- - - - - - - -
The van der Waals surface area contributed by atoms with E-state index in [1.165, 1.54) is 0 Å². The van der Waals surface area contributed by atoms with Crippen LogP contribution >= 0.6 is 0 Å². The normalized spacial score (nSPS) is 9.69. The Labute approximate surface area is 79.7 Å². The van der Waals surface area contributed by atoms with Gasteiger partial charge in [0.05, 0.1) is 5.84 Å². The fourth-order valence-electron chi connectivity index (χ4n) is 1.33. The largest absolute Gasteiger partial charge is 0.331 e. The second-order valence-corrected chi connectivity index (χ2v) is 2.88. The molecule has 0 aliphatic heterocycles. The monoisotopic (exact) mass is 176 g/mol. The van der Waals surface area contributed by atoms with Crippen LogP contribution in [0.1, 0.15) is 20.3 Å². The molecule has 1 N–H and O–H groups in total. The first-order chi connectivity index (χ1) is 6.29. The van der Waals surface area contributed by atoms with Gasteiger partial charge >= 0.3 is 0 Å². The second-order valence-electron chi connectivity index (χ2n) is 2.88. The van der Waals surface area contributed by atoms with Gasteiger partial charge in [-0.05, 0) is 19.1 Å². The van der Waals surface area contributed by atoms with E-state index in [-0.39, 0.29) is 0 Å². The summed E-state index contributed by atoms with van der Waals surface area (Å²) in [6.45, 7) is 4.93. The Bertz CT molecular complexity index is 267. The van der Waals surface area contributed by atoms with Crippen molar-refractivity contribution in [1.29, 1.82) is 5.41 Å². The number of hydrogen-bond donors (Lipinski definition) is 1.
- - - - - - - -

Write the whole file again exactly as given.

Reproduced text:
The van der Waals surface area contributed by atoms with E-state index in [1.165, 1.54) is 0 Å². The van der Waals surface area contributed by atoms with Crippen LogP contribution >= 0.6 is 0 Å². The normalized spacial score (nSPS) is 9.69. The Labute approximate surface area is 79.7 Å². The van der Waals surface area contributed by atoms with Gasteiger partial charge in [0.05, 0.1) is 5.84 Å². The fourth-order valence-electron chi connectivity index (χ4n) is 1.33. The largest absolute Gasteiger partial charge is 0.331 e. The second-order valence-corrected chi connectivity index (χ2v) is 2.88. The molecule has 0 aliphatic heterocycles. The monoisotopic (exact) mass is 176 g/mol. The van der Waals surface area contributed by atoms with Crippen LogP contribution in [0.1, 0.15) is 20.3 Å². The molecule has 1 N–H and O–H groups in total. The first-order chi connectivity index (χ1) is 6.29. The van der Waals surface area contributed by atoms with Gasteiger partial charge >= 0.3 is 0 Å². The second-order valence-electron chi connectivity index (χ2n) is 2.88. The van der Waals surface area contributed by atoms with Gasteiger partial charge in [-0.05, 0) is 19.1 Å². The van der Waals surface area contributed by atoms with E-state index in [-0.39, 0.29) is 0 Å². The summed E-state index contributed by atoms with van der Waals surface area (Å²) in [6.45, 7) is 4.93. The Bertz CT molecular complexity index is 267. The van der Waals surface area contributed by atoms with Crippen molar-refractivity contribution in [1.29, 1.82) is 5.41 Å². The number of hydrogen-bond donors (Lipinski definition) is 1.